a slot shelf serves as an art display. drain pipes for the glazed roof are acce 15
Above: A slot shelf serves as an art display. Drain pipes for the glazed roof are accessible from the door behind the table. “What was great about Jessam and Dean,” says Eleanor, “was the way they could see what could be done spatially. There are so many details they thought up that make the house a real pleasure to live in.”
the continuous skylight runs from the dining room to the adjacent kitchen. the  16
Above: The continuous skylight runs from the dining room to the adjacent kitchen. The window above the sink overlooks the entry and living area. The interior is 658 square feet.
the kitchen has 4 millimeter thick stainless steel counters and an inset sink a 17
Above: The kitchen has 4-millimeter-thick stainless-steel counters and an inset sink-and-a-half with incorporated drying area—all sourced from an industrial kitchen supplier.

Overhead, Ikea Grundtal storage rails have been put to good use. (For more inspiration, see Ultimate Budget Storage: 10 Kitchens with Ikea’s Grundtal Rail System. N.B.: Ikea recently replaced the Grundtal with a similar stainless-steel rail called Kungsfors.)

the kitchen cabinets are faced with the same oak used for the slatting. the mat 18
Above: The kitchen cabinets are faced with the same oak used for the slatting. The matte-glazed tiles, sourced from Domus, are set off by dark gray grout. Fridge and freezer are concealed under the counter; the stove and cooktop are by Smeg, and there’s no dishwasher: “we’re old-school washer uppers,” says Eleanor.
the glass roof extends to the end of the kitchen. alongside open pantry shelves 19
Above: The glass roof extends to the end of the kitchen. Alongside open pantry shelves, an inset wall cabinet holds glassware.
the white tiles and oak detailing reappear in the bathroom located between the  20
Above: The white tiles and oak detailing reappear in the bathroom located between the kitchen and reception room. That’s a towel rail/radiator on the wall.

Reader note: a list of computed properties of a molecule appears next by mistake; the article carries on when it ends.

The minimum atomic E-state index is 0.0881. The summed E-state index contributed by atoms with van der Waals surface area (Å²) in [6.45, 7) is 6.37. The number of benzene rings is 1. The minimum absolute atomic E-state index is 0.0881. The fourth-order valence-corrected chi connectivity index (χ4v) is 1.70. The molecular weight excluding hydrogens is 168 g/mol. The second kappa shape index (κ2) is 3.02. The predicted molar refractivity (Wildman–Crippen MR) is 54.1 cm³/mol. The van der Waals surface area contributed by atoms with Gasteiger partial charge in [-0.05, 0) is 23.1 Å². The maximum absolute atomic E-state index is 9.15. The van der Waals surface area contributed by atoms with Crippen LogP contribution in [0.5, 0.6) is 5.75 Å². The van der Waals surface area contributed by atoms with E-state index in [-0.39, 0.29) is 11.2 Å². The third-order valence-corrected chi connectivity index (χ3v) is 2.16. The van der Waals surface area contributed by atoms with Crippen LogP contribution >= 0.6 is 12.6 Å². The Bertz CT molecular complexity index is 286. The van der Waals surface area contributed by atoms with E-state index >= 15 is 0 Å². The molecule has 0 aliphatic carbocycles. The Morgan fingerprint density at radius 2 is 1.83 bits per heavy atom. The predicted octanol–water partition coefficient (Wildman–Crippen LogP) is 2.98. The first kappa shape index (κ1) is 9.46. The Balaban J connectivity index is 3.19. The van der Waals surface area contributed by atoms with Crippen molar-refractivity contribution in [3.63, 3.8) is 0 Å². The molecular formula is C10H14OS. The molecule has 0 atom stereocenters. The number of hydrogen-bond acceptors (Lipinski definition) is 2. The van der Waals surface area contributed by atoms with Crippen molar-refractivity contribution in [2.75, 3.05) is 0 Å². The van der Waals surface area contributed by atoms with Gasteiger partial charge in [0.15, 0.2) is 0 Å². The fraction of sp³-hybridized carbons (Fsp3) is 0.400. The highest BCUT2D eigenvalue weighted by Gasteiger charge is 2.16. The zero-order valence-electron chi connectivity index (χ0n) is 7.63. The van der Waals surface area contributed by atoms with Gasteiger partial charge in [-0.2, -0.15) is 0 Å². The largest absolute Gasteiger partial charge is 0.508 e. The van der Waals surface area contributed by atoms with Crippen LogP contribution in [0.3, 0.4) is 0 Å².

built in shelving runs along the sink and shower (the room also has a storage c 21
Above: Built-in shelving runs along the sink and shower (the room also has a storage cupboard large enough to incorporate the washing machine).

The lighting throughout the house is by Peter, who is co-owner of Pritchard Themis, a lighting design company specializing in large architectural projects of all sorts: “In our house we have a mix of slim, inset dimmable LED systems that give a lovely warm wash to the oak paneling at night; small, inset dimmable spots for the paintings; and the linear LEDs in the bathroom above and below the mirror and in the shower (they have the feel of mid-century architect’s lamps).”

the front hall opens to a small living room with a bookshelf built under the st 22
Above: The front hall opens to a small living room with a bookshelf built under the stair, which is one of the few preserved details from the 1980s remodel. That’s a wine rack and Brompton folding bike in front of the shelves.
windows in the front overlook an alley and have, in addition to interior shutte 23
Above: Windows in the front overlook an alley and have, in addition to interior shutters, reeded glass for privacy. The sofa cushions are in Eleanor Pritchard’s Petrol Green Ground wool. The long vertical window connects the space to the courtyard.
in the reception room, a \1950s heal&#8\2\17;s daybed (passed down to elean 24
Above: In the reception room, a 1950s Heal’s daybed (passed down to Eleanor from her grandmother) is upholstered in Eleanor Pritchard’s Bilsdale pattern, part of a fabric collection called Aerial. The hanging lights are Volume 2 Pendants with shades made of iron pipes from Rubn of Sweden.
the walls throughout are painted french grey from little greene, and the existi 25
Above: The walls throughout are painted French Grey from Little Greene, and the existing stairs were stripped and refinished with a dark gray floor paint.
eleanor and peter pritchard home east london via the modern house 20
Above: The doors and door surrounds are oak. The upstairs has two bedrooms.
the second bedroom is used as an office. that&#8\2\17;s the lampe gras \2\1 27
Above: The second bedroom is used as an office. That’s the Lampe Gras 215L Floor Lamp, a French modern classic. Read more in The Modern House’s interview with Eleanor and Peter.
rooms flow into one another on the ground floor. the compact upstairs has two b 28
Above: Rooms flow into one another on the ground floor. The compact upstairs has two bedrooms and an overhead storage space.

Three more creative London house remodels:

Artful Victorian: Architectural Provocateur Alex Chinneck’s Family Home

Start from Scratch: A Food Writer’s First Renovation in South London

Under the Eaves: A Brick House Reinvention by Simon Astridge

Have a Question or Comment About This Post?

Join the conversation

v5.0